[libvirt] [PATCHv2 05/17] conf: add new <model> subelement with type attribute to <controller>

Martin Kletzander mkletzan at redhat.com
Fri Jul 24 13:40:10 UTC 2015

On Fri, Jul 24, 2015 at 08:01:05AM -0400, Laine Stump wrote:
>On 07/24/2015 07:28 AM, Martin Kletzander wrote:
>> On Thu, Jul 23, 2015 at 03:18:04PM +0200, Ján Tomko wrote:
>>> On Fri, Jul 17, 2015 at 02:43:32PM -0400, Laine Stump wrote:
>>>> This new subelement is used in PCI controllers: the toplevel
>>>> *attribute* "model" of a controller denotes what kind of PCI
>>>> controller is being described, e.g. a "dmi-to-pci-bridge",
>>>> "pci-bridge", or "pci-root". But in the future there will be different
>>>> implementations of some of those types of PCI controllers, which
>>>> behave similarly from libvirt's point of view (and so should have the
>>>> same model), but use a different device in qemu (and present
>>>> themselves as a different piece of hardware in the guest). In an ideal
>>>> world we (i.e. "I") would have thought of that back when the pci
>>>> controllers were added, and used some sort of type/class/model
>>>> notation (where class was used in the way we are now using model, and
>>>> model was used for the actual manufacturer's model number of a
>>>> particular family of PCI controller), but that opportunity is long
>>>> past, so as an alternative, this patch allows selecting a particular
>>>> implementation of a pci controller with the "type" attribute of the
>>>> <model> subelement, e.g.:
>>>>   <controller type='pci' model='dmi-to-pci-bridge' index='1'>
>>>>     <model type='i82801b11-bridge'/>
>>>>   </controller>
>>> I'd say 'type' would be more fitting for the generic class of the device
>>> (dmi-to-pci-bridge), not the exact device model (i82801b11-bridge) so
>>> <model name='i82801b11-bridge'/> looks nicer to me, but I'm not going to
>>> suggest it again.
>> Well, you just did.  But I must say I like "model name" better too.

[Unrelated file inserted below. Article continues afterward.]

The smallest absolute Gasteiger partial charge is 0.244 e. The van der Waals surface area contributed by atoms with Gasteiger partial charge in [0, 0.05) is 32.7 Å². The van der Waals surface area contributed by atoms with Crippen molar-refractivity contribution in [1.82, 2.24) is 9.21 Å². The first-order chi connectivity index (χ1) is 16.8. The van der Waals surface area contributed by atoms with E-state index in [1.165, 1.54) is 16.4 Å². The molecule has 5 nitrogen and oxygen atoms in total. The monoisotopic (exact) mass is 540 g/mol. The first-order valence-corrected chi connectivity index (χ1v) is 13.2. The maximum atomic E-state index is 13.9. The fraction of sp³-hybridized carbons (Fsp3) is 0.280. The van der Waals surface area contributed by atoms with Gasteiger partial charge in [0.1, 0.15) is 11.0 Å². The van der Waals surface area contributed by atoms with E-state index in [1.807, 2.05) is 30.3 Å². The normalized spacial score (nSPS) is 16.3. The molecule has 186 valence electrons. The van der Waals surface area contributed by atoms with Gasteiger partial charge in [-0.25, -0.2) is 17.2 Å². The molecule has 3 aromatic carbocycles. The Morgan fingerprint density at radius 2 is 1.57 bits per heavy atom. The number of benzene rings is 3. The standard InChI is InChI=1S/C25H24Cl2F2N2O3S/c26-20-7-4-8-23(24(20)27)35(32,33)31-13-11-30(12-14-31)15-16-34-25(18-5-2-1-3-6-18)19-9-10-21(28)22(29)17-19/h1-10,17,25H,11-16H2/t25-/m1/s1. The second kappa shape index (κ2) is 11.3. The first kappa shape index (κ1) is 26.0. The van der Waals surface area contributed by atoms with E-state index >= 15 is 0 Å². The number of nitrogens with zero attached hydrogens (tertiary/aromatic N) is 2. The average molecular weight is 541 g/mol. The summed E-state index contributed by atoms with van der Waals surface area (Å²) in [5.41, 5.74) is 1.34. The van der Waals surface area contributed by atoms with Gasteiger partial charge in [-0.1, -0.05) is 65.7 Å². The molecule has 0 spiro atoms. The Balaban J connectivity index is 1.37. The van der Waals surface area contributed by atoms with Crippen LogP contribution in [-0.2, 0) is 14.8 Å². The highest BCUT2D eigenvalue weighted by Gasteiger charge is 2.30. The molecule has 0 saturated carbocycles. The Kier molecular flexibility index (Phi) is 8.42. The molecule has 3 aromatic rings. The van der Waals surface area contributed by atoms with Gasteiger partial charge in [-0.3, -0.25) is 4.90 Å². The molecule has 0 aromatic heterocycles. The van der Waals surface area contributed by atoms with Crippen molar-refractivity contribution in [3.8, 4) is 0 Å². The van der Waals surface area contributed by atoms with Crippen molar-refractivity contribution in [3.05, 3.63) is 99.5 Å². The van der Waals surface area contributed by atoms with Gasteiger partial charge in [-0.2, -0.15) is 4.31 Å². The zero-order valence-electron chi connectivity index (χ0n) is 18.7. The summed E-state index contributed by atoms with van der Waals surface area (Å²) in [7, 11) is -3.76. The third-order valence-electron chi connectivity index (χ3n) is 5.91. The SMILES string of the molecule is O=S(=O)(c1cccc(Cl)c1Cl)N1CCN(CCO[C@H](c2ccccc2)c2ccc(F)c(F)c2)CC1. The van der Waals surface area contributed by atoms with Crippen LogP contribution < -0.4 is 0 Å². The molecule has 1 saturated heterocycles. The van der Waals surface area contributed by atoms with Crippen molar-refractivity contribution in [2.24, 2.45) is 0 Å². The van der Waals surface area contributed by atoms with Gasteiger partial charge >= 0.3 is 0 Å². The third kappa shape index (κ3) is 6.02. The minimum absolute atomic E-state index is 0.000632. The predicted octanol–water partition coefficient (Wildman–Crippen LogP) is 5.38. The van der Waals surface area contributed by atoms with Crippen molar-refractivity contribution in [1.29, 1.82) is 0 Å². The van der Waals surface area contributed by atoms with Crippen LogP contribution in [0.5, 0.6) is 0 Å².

>> When I pitched the "model type" I did that to show the creation of the
>> new element, not the spelling itself.
>Using "model type" is based on the existing "model type" for
><interface> and <video>. I also think "model name" is more fitting, but
>it breaks with precedent. Should we knowingly be inconsistent in order
>to make the new one better? I'm undecided.

I remember replying to this.  Is this just another mail or did I just
discovered the rest of the email just now?  I guess Friday is to blame.
Anyway ...

>>>> diff --git a/src/conf/domain_conf.h b/src/conf/domain_conf.h
>>>> index 50750c1..09fe3c0 100644
>>>> --- a/src/conf/domain_conf.h
>>>> +++ b/src/conf/domain_conf.h
>>>> @@ -797,6 +797,14 @@ typedef virDomainPCIControllerOpts
>>>> *virDomainPCIControllerOptsPtr;
>>>>  struct _virDomainPCIControllerOpts {
>>>>      bool pcihole64;
>>>>      unsigned long pcihole64size;
>>>> +
>>>> +    /* the type is in the "model" subelement, e.g.:
>>>> +     * <controller type='pci' model='pcie-root-port'>
>>>> +     *   <model type='ioh3420''/>
>>>> +     *   ...
>>>> +     * similar to the model of <interface> devices.
>>>> +     */
>>>> +    char *type; /* the exact name of the device in hypervisor */
>>> This would be nicer as an enum - we don't allow arbitrary strings there
>>> anyway.
>> The only place where we allow arbitrary strings is the interface model
>> and due to that we're having some problems.  Not allowing strings is
>> good, storing the enum value is even better.
>Again, I used a string because that's the way it is in existing code
>(interface), but will change it to an enum for efficiency's sake. (I'm
>curious what problem you're refering to though - is it the fact that
>qemuBuildNicDevStr() doesn't qualify the string before using it in the
>commandline? That is taken care of in the case of this code.)

<interface> is the only one that does this.  And due to back-compat we
can't go back (until I finish one RFC, yay).  The problem is that you
can do e.g. <model type='AC97'/> for an interface.  It's not a big
deal, it's just annoying because QEMU will use a weird error message.
Two more tiny "problems" arise hand in hand with this.  One is that we
cannot check whether this or that model has some capabilities.  Well,
we could, but it's way easier when the names are mapped and it's a
known list.  Also, if you need to compare these throughout the code
(which you do in at least one later patch), you need to compare
strings instead of values.

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